Mister E and I have concluded that it is time to get some serious travelling underway again. When the pandemic struck we had just embarked on the start of our ambitious plan to visit every EU member country before the transition period for Brexit ended; the Adieu Tour, as we named it, however, came to an abrupt end with only Cyprus under our belts. Perhaps it's time to resurrect the idea with a Missing EU series of trips.
Of course before we can organise anything there's the tricky issue of travel insurance. We let our annual policy lapse as a consequence of the restrictions on travel over the last couple of years and investigating a replacement has proved something of a shock. It seems all those hospital visits earlier this year have done me no favours. I may have been given a clear bill of health so far as the heart is concerned but that emergency admission coupled with the discovery of a gallstone after one single uncomfortable episode, have upped the premium to eye-watering levels.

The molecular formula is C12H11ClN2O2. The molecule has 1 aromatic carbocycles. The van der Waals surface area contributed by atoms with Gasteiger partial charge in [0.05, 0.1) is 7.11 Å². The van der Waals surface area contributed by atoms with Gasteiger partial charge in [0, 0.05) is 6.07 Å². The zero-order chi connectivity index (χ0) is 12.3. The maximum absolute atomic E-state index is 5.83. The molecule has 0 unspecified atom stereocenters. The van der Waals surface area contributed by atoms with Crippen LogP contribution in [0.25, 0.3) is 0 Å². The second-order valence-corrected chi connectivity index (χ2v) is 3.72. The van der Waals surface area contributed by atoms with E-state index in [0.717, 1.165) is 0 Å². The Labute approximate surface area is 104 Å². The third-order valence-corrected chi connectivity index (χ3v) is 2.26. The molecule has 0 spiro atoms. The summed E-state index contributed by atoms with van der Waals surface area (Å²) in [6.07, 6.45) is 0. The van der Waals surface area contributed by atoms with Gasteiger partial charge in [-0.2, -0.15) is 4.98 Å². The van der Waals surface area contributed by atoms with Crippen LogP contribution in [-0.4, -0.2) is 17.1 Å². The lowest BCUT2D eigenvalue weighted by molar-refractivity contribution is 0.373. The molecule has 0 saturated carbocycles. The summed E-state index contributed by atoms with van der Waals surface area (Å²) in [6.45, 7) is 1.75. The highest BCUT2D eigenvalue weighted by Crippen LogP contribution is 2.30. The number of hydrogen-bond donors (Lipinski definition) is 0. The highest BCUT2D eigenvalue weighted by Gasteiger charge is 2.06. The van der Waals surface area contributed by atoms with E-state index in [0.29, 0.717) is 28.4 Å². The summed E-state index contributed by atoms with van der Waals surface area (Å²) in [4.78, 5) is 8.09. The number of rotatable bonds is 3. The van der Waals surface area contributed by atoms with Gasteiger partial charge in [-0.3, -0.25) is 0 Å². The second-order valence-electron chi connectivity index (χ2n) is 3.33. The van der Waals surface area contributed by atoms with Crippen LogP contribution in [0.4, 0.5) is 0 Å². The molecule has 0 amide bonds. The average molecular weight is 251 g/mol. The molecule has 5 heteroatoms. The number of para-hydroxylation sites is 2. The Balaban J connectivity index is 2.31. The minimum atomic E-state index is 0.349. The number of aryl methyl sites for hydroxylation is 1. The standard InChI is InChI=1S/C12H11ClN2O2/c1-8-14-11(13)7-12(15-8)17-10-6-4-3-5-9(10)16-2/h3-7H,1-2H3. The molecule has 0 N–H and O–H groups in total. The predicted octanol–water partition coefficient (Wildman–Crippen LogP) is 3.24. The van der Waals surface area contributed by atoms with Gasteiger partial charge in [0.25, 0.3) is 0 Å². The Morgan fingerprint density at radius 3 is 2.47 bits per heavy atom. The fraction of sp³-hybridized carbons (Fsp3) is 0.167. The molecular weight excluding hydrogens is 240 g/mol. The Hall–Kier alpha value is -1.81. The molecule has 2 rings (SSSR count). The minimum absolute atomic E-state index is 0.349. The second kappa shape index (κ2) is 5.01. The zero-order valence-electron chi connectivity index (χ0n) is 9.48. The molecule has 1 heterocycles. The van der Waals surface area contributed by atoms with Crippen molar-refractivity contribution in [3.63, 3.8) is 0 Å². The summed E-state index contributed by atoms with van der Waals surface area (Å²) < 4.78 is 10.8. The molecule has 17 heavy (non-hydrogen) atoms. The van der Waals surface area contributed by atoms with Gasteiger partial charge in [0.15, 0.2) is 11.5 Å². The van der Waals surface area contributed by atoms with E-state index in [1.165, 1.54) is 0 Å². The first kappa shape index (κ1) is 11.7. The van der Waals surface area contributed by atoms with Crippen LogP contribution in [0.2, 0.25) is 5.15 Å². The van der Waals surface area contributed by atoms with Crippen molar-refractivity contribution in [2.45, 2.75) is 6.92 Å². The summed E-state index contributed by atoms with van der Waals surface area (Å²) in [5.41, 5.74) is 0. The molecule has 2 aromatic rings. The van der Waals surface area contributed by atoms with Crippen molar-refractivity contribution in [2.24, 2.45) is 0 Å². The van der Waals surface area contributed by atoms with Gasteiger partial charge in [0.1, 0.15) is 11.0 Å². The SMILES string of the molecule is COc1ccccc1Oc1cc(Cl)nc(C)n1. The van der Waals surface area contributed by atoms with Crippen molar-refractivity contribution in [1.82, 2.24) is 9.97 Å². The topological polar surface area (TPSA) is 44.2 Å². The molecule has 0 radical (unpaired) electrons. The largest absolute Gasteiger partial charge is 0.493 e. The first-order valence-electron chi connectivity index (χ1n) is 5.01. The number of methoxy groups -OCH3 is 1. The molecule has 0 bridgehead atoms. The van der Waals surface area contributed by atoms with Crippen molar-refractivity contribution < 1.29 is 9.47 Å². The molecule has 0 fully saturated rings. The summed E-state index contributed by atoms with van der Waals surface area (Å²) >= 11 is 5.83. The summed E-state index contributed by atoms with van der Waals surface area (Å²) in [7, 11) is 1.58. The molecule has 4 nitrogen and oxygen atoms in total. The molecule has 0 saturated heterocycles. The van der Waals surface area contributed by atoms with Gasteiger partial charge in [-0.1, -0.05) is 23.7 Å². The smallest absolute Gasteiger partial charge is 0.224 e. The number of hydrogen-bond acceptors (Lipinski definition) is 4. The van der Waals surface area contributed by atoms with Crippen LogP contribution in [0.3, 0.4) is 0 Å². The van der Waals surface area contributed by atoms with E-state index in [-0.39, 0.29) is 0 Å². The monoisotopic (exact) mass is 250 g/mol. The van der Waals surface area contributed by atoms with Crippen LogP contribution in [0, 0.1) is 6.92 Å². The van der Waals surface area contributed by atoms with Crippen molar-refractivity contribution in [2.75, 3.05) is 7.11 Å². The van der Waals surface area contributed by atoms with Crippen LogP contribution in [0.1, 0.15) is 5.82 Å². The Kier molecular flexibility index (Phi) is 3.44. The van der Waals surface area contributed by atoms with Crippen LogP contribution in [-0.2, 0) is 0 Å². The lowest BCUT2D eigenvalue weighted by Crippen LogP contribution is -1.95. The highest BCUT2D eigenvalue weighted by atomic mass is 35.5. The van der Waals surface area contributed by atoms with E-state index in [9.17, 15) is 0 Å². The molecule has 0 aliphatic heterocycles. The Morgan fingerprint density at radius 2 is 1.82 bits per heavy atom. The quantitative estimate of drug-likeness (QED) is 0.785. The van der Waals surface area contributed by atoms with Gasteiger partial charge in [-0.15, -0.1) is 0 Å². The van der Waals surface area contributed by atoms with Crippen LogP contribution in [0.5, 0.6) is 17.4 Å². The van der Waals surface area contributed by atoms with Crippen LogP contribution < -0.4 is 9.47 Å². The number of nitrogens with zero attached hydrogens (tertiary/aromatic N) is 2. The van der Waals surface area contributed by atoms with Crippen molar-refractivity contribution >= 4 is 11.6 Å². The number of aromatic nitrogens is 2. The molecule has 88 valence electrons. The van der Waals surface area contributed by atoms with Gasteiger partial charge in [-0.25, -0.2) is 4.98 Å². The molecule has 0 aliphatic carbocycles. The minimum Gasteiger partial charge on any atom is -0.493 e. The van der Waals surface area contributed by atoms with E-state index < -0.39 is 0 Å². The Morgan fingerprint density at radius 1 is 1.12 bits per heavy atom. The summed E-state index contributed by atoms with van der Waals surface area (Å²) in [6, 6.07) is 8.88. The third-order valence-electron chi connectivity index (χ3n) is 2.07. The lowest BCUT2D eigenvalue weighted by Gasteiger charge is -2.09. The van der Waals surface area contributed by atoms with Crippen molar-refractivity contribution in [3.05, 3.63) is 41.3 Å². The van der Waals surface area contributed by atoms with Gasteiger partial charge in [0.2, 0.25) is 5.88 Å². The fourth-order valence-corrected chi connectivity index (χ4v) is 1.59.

A comparison site suggested a fee of £3500; one company refused to cover us even for travel within Europe; another offered insurance excluding cancellation cover for the princely sum of £1500. My pleas of good health seemed to fall on deaf ears and as for the chat bot, it simply had no interest in the number of hours I spend a week in fitness classes or the pool.
Eventually we got ourselves sorted with a worldwide policy that excludes North America and the Caribbean. The cost of cover for that part of the world seemingly putting the UK's government debt to shame.
It certainly makes you realise that as you get older and inevitable health issues arise, those travel plans you thought you'd have the whole of retirement to bring to fruition may need prioritising if they are to be undertaken before insurance cover becomes completely unaffordable.
The youngest managed to cheer me regardless. "Book yourselves on a cruise," she told me, "You'll be the fittest couple on board!"